Basic Pharmacology Of Vasopressin

VASOPRESSIN RECEPTORS The cellular effects of vasopressin are mediated mainly by its interactions with the 3 types of receptors, Vla Vlb, and V2. The Vla receptor is the most widespread subtype of vasopressin receptor; it is found in vascular smooth muscle, the adrenal gland, myometrium, the bladder, adipocytes, hepatocytes, platelets, renal medullary interstitial cells, vasa recta in the renal microcirculation, epithelial cells in the renal cortical collecting-duct, spleen, testis, and many CNS structures. V1b receptors have a more Limited distribution and are found in the anterior pituitary, several brain regions, the pancreas, and the adrenal medulla. V2 receptors are located predominantly in principal cells of the renal collecting-duct system but also are present on epithelial cells in the thick ascending limb and on vascular endothelial cells. Vasopressin receptors are GPCRs.


Figure 29-2 summarizes the current model of V] receptor-effector coupling. Vasopressin binding to V] receptors activates the G—PLC pathway, ultimately causing biological effects that include immediate responses (e.g., vasoconstriction, glycogenolysis, platelet aggregation, and ACTH release) and growth of smooth muscle cells.


Principal cells in the renal collecting duct have V2 receptors on their basolateral membranes that couple to Gs to stimulate adenylyl cyclase activity (Figure 29-3). The resulting increase in cellular cyclic AMP and PKA activity triggers increased insertion of water channel-containing vesicles (WCVs) into the apical membrane and decreased endocytosis of WCVs from the apical membrane. The distribution of WCVs between the cytosolic compartment and the apical membrane compartment thus is shifted in favor of the apical membrane compartment. Because WCVs contain preformed aquaporin 2 water channels, their net shift into apical membranes in response to V2-receptor stimulation greatly increases water permeability of the apical membrane.

Aquaporins are a family of water channel proteins that allow water molecules to cross biological membranes. Of the ]0 cloned mammalian aquaporins, at least 7 are found in the kidney. Aquaporin ] is present in the apical and basolateral membrane of the proximal tubule and in the thin descending limb. Aquaporin 2 resides in the apical membrane and WCVs of the collecting-duct principal cells, whereas aquaporins 3 and 4 are present in the basolateral membrane of principal cells. Aquaporin 7 is in the apical brush border of the straight proximal tubule. Aquaporins 6 and 8 are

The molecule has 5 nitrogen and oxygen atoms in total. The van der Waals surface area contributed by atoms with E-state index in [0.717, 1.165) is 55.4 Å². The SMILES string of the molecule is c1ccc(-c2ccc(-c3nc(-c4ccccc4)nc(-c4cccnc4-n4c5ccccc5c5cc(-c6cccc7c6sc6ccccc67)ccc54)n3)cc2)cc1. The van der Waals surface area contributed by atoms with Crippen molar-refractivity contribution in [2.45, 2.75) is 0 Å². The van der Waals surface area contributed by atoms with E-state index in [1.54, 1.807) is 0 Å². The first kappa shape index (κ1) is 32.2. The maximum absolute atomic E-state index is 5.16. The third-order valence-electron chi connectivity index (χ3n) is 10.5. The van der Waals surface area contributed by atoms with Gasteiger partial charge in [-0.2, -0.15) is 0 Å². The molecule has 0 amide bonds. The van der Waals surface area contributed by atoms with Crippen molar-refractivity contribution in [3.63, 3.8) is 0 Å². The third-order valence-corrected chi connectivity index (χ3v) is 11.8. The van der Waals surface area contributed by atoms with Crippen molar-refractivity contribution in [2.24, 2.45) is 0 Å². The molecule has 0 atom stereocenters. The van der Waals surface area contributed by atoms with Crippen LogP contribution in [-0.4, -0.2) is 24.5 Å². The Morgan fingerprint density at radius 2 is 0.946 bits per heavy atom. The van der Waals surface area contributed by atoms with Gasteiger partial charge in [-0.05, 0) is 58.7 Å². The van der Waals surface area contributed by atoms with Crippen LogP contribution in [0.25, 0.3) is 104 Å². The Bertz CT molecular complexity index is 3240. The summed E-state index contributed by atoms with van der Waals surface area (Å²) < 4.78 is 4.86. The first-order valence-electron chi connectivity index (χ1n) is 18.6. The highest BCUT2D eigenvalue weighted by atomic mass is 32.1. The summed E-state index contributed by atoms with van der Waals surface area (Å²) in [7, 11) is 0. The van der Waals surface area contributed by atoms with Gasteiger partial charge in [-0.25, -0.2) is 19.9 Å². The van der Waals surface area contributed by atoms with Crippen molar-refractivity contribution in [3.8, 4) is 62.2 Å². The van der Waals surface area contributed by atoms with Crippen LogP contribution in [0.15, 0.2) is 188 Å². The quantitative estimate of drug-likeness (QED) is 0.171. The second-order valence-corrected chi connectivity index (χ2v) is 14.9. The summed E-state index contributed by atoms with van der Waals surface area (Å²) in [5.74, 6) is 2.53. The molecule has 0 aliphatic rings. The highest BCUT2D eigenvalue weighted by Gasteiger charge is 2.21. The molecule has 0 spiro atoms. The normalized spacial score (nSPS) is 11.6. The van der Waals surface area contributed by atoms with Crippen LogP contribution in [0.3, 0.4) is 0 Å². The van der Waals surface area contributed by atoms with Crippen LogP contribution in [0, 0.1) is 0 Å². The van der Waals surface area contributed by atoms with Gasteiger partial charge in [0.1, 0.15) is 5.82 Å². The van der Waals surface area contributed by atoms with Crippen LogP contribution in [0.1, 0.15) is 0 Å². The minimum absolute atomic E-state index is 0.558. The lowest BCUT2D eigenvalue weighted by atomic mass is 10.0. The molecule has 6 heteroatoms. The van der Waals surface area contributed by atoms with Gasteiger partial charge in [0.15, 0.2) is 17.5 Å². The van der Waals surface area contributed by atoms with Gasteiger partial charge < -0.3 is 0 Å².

Types Networks

Vasoconstriction Glycogenosis Platelet aggregation ACTH Release

Immediate Cell responses growth

FIGURE 29-2 Mechanism of V1 receptor—effector coupling. Binding of 8-arginine vasopressin (AVP) to V1 vasopressin receptors (V1) stimulates several membrane-bound phospholipases. Stimulation of the G^-PLC^ pathway results in IP3 formation, mobilization of intracellular Ca2+, and activation of PKC. Activation of V1 receptors also causes influx of extracellular Ca2+ by an unknown mechanism. PKC and Ca2+/calmodulin-activated protein kinases phospho-rylate cell-type-specific proteins leading to cellular responses. A further component of the AVP response derives from the production of eicosanoids secondary to the activation of PLA^ the resulting mobilization of arachidonic acid (AA) provides substrate for eicosanoid synthesis via the cyclooxygenase (COX) and lipoxygenase (LOX) pathways, leading to local production of prostaglandins (PG), thromboxanes (TX), and leukotrienes (LT), which may activate a variety of signaling pathways, including those linked to GS and Gq. Biological effects mediated by the V1 receptor include vasoconstriction, glycogenolysis, platelet aggregation, ACTH release, and growth of vascular smooth muscle cells. The effects of vasopressin on cell growth involve transcriptional regulation via the FOS/JUN AP-1 transcription complex.

located intracellularly in the collecting-duct principal cells. In addition to increasing the insertion of aquaporin 2 into apical membranes in collecting-duct principal cells, vasopressin also increases the expression of aquaporin 2 mRNA and protein. Chronic dehydration leads to long-term up-regulation of aquaporin 2 and water transport in the collecting duct.

For maximum concentration of urine, large amounts of urea must be deposited in the intersti-tium of the inner medullary collecting duct. It is not surprising, therefore, that V2-receptor activation also increases urea permeability by 400% in the terminal portions of the inner medullary collecting duct by activating a vasopressin-regulated urea transporter (termed VRUT, UT1, or UT-A1), most likely by PKA-induced phosphorylation. The kinetics of vasopressin-induced water and urea permeability differ, and vasopressin-induced regulation of VRUT does not entail vesicular trafficking to the plasma membrane.

In addition to increasing the water permeability of the collecting duct and the urea permeability of the inner medullary collecting duct, V2-receptor activation also increases Na+ transport in the thick ascending limb and collecting duct. Increased Na+ transport in the thick ascending limb is mediated by three mechanisms that affect the Na+—K+—2C1~ symporter: rapid phosphorylation of the symporter, translocation of the symporter into the luminal membrane, and increased

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